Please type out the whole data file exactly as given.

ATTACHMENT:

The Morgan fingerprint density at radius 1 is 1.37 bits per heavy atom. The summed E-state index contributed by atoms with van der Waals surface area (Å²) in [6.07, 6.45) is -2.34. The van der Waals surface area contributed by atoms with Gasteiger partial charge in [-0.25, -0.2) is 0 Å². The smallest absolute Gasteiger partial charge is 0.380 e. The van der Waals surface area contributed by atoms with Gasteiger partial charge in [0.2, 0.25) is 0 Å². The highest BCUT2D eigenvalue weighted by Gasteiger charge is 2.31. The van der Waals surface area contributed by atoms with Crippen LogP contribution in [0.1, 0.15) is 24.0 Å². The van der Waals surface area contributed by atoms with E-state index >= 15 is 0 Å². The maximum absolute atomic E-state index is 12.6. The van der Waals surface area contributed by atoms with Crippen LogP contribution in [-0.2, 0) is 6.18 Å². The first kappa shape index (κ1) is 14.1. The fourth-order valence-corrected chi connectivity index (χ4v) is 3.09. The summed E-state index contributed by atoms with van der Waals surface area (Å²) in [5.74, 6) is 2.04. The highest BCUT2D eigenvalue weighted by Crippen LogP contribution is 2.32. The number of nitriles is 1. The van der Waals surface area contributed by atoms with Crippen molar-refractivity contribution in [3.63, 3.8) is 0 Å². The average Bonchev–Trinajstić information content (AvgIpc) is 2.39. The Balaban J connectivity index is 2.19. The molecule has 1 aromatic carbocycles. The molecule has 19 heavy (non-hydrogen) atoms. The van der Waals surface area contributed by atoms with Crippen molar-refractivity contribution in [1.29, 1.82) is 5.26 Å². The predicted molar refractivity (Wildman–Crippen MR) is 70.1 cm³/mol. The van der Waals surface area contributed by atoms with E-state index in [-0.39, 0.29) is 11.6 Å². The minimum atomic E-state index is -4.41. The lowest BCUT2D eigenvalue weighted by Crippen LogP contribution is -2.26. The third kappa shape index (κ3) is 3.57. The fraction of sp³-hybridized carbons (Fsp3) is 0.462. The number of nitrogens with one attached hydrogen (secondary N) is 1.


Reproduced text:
The Morgan fingerprint density at radius 1 is 1.37 bits per heavy atom. The summed E-state index contributed by atoms with van der Waals surface area (Å²) in [6.07, 6.45) is -2.34. The van der Waals surface area contributed by atoms with Gasteiger partial charge in [-0.25, -0.2) is 0 Å². The smallest absolute Gasteiger partial charge is 0.380 e. The van der Waals surface area contributed by atoms with Gasteiger partial charge in [0.2, 0.25) is 0 Å². The highest BCUT2D eigenvalue weighted by Gasteiger charge is 2.31. The van der Waals surface area contributed by atoms with Crippen LogP contribution in [0.1, 0.15) is 24.0 Å². The van der Waals surface area contributed by atoms with E-state index >= 15 is 0 Å². The maximum absolute atomic E-state index is 12.6. The van der Waals surface area contributed by atoms with Crippen LogP contribution in [-0.2, 0) is 6.18 Å². The first kappa shape index (κ1) is 14.1. The fourth-order valence-corrected chi connectivity index (χ4v) is 3.09. The summed E-state index contributed by atoms with van der Waals surface area (Å²) in [5.74, 6) is 2.04. The highest BCUT2D eigenvalue weighted by Crippen LogP contribution is 2.32. The number of nitriles is 1. The van der Waals surface area contributed by atoms with Crippen molar-refractivity contribution in [3.63, 3.8) is 0 Å². The average Bonchev–Trinajstić information content (AvgIpc) is 2.39. The Balaban J connectivity index is 2.19. The molecule has 1 aromatic carbocycles. The molecule has 19 heavy (non-hydrogen) atoms. The van der Waals surface area contributed by atoms with Crippen molar-refractivity contribution in [1.29, 1.82) is 5.26 Å². The predicted molar refractivity (Wildman–Crippen MR) is 70.1 cm³/mol. The van der Waals surface area contributed by atoms with E-state index in [-0.39, 0.29) is 11.6 Å². The minimum atomic E-state index is -4.41. The lowest BCUT2D eigenvalue weighted by Crippen LogP contribution is -2.26. The third kappa shape index (κ3) is 3.57. The fraction of sp³-hybridized carbons (Fsp3) is 0.462. The number of nitrogens with one attached hydrogen (secondary N) is 1.